Giant Ships Invade Mississippi Gulf Coast Island

from Wildlife Promise

The talk around Ocean Springs and Biloxi was that there were “big doings” at Horn Island, a peaceful stretch of sand and scrub about six to ten miles from the coast, depending on your launch point and destination.

 

NWF photographer Belinda Serata and I journeyed across Mississippi Sound aboard long-time Ocean Springs resident Bob Smith’s 21-foot Sea Pro to see what was going on. 

On a typical pre-oil-spill day, you might see a few small fishing boats like Smith’s drifting around the island in search of speckled trout, redfish (red drum), Spanish mackerel and flounder. On the horizon you’d make out the shape of shrimpers with their trawls out. Turning to the southeast, you’d see the massive storage tanks at the Chevron refinery in Pascagoula. 


Pelicans rest in front of ships and heavy equipment anchored at the east end of Horn Island. Photo: Belinda Serato/NWF

For some 50 years, Bob Smith has been camping, fishing and enjoying the Gulf Islands National Seashore, in particular East and West Ship Island (Ship Island was split in two by category 5 Hurricane Camille in 1969) and Horn Island. He’s pretty much seen it all – from alligator tracks in the sand to scores of brown pelicans bobbing in the shallows to island pine trees stripped of needles by storm winds. 

But nothing like this. There’s an industrial-strength landing site at the west end of Horn. Large crew boats, tugs and barges are anchored in the shallows next to channels between the islands that provide deep water access. Cranes rise above bulldozers and portable equipment pods. Tractor-pulled crew carriers roll along the beaches looking Disney-esque. Expensive-looking ATVs zip back and forth along the beach. 

One crew appears to be getting briefed for the day’s work. It’s 10:30 a.m. and the workers are huddled up behind one of the crew carriers. I don’t see a shovel or rake in anyone’s hands. The bulldozers don’t belch smoke and the cranes sit idle. I’m not an oil spill clean-up expert so all of this non-action could be part of the plan – the same government-approved oil company plan that called for protection of the area’s walruses, seals and sea lions. 

To their credit, though, the cleanup crews have put the island back in a lot better shape than it was in June, when oil washed up and over its beaches. From a distance, and except for a few very small areas, the sand looks clean.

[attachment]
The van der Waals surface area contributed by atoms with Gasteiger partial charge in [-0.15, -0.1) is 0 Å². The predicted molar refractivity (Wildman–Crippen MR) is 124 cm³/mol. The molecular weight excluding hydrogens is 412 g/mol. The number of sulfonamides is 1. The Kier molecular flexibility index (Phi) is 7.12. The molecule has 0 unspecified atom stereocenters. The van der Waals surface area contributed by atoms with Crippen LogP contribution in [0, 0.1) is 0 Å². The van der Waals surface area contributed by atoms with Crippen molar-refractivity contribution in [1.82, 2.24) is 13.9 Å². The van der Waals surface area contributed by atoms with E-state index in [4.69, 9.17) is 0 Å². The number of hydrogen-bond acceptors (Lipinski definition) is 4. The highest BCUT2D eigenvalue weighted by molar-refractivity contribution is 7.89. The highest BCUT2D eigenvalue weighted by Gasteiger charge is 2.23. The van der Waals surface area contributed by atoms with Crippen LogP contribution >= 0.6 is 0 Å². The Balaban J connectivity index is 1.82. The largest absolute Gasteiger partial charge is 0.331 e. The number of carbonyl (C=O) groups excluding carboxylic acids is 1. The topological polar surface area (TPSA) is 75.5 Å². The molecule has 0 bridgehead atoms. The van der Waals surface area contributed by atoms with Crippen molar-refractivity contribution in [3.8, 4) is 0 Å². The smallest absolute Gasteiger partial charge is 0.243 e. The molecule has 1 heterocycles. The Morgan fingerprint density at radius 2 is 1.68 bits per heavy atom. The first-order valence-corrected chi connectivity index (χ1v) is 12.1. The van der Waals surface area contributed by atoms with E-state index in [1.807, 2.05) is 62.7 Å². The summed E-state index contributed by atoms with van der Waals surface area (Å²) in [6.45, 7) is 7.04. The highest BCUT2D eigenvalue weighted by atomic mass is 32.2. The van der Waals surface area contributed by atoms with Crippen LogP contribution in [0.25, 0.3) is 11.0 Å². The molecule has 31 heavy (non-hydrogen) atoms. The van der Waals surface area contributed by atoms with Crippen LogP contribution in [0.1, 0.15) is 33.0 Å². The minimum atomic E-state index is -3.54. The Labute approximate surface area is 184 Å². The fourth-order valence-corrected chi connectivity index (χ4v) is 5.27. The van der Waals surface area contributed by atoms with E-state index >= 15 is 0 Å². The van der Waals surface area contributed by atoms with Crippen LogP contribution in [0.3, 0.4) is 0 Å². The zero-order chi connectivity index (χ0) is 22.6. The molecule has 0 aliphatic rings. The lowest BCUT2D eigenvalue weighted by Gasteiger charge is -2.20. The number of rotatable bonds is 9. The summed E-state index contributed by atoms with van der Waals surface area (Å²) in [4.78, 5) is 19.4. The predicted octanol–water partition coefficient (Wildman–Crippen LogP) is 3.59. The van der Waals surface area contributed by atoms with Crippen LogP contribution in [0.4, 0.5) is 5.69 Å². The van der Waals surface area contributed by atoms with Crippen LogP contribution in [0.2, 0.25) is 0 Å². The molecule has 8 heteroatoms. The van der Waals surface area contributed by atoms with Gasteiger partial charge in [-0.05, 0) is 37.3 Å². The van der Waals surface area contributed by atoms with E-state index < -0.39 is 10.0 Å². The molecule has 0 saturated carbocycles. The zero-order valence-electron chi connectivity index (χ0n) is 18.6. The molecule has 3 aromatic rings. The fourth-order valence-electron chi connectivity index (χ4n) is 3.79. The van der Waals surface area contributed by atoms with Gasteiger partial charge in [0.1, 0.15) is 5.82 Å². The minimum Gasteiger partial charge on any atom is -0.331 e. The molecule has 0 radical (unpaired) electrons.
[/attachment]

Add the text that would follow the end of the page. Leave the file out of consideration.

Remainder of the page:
We circle the island, see another landing site at the eastern tip, watch a large crew tirelessly stand around (waiting for orders, maybe?), then anchor on the north (Mississippi Sound) side over bare sand in knee-deep water and wade ashore. 

Within minutes I find an elongated egg-shaped black tar ball but Smith tells me he’s seen these on Horn’s beaches his whole life. The tar reminds me of my pre-teen days on the beach in Atlantic City where my mom, and moms for miles in either direction, used nail polish remover to get tar off our feet (gasoline worked better but we weren’t allowed to bring cans of gas to the beach). 

Crossing to the south (Gulf) side of the island, we strike oil, though it’s not the visual horror you might have expected. 

To the east and west we see tiny brownish-red, shiny pebbles of oil. “Tar ball” doesn’t seem an apt description; maybe “tar marble” is more accurate. 

I pick up a pebble-sized tar marble and squeeze it. Feels like sculpting clay. There are about a gazillion (estimated, of course) of these marbles on the beach.


Flattened tar marble. It’ll turn black after some time baking in the sun. Photo: Belinda Serata/NWF
Throughout August and September, Biloxi and Pascagoula media reported on crews cleaning Horn Island’s beaches, picking up pieces of tar with long-handled sifters and removing bucketfuls of black tar pads.

But there wasn’t any video showing the marbles (admittedly, they are really hard to photograph). Did they arrive after the TV crews left and after the heavier black tar balls were removed? Are they “dispersed oil,” the result of spraying Corexit 9500 dispersant on the leaked crude (these marbles are too big to be called “droplets”)? 

More to the point: how do you pick up a gazillion marbles made of oil? BP and state officials have been quoted as saying there’s a lot more cleanup to be done. Looks that way to me, too.